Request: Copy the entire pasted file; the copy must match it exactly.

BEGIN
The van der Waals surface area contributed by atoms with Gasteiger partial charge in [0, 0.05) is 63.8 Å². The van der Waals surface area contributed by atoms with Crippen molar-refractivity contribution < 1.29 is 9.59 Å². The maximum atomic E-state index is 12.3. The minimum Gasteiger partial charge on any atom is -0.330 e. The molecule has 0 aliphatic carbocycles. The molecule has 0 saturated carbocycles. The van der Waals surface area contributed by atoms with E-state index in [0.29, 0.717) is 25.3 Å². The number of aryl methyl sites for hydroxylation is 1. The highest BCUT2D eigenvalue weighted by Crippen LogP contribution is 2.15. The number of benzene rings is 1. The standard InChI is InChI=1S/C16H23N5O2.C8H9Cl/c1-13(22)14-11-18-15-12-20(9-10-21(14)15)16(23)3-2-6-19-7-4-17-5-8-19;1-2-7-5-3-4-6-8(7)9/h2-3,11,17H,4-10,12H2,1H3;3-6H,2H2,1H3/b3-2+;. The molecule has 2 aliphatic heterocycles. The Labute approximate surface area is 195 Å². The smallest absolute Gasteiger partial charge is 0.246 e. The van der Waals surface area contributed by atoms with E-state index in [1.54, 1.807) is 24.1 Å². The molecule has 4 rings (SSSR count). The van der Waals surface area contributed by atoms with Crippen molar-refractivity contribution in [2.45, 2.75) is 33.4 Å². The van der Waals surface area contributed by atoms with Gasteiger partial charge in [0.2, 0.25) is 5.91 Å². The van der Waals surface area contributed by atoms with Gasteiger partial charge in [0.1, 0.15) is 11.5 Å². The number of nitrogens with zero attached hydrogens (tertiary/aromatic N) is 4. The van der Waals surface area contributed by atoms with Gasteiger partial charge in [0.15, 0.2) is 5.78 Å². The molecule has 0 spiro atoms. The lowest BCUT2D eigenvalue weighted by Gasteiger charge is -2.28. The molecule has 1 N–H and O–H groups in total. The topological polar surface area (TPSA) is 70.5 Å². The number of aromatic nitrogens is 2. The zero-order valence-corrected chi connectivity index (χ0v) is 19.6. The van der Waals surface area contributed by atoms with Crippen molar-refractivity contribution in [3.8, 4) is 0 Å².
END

The van der Waals surface area contributed by atoms with Gasteiger partial charge in [0, 0.05) is 63.8 Å². The van der Waals surface area contributed by atoms with Crippen molar-refractivity contribution < 1.29 is 9.59 Å². The maximum atomic E-state index is 12.3. The minimum Gasteiger partial charge on any atom is -0.330 e. The molecule has 0 aliphatic carbocycles. The molecule has 0 saturated carbocycles. The van der Waals surface area contributed by atoms with E-state index in [0.29, 0.717) is 25.3 Å². The number of aryl methyl sites for hydroxylation is 1. The highest BCUT2D eigenvalue weighted by Crippen LogP contribution is 2.15. The number of benzene rings is 1. The standard InChI is InChI=1S/C16H23N5O2.C8H9Cl/c1-13(22)14-11-18-15-12-20(9-10-21(14)15)16(23)3-2-6-19-7-4-17-5-8-19;1-2-7-5-3-4-6-8(7)9/h2-3,11,17H,4-10,12H2,1H3;3-6H,2H2,1H3/b3-2+;. The molecule has 2 aliphatic heterocycles. The Labute approximate surface area is 195 Å². The smallest absolute Gasteiger partial charge is 0.246 e. The van der Waals surface area contributed by atoms with E-state index in [1.54, 1.807) is 24.1 Å². The molecule has 4 rings (SSSR count). The van der Waals surface area contributed by atoms with Crippen molar-refractivity contribution in [2.45, 2.75) is 33.4 Å². The van der Waals surface area contributed by atoms with Gasteiger partial charge in [0.2, 0.25) is 5.91 Å². The van der Waals surface area contributed by atoms with Gasteiger partial charge in [0.1, 0.15) is 11.5 Å². The number of nitrogens with zero attached hydrogens (tertiary/aromatic N) is 4. The van der Waals surface area contributed by atoms with Gasteiger partial charge in [0.15, 0.2) is 5.78 Å². The molecule has 0 spiro atoms. The lowest BCUT2D eigenvalue weighted by Gasteiger charge is -2.28. The molecule has 1 N–H and O–H groups in total. The topological polar surface area (TPSA) is 70.5 Å². The number of aromatic nitrogens is 2. The zero-order valence-corrected chi connectivity index (χ0v) is 19.6. The van der Waals surface area contributed by atoms with Crippen molar-refractivity contribution in [3.8, 4) is 0 Å².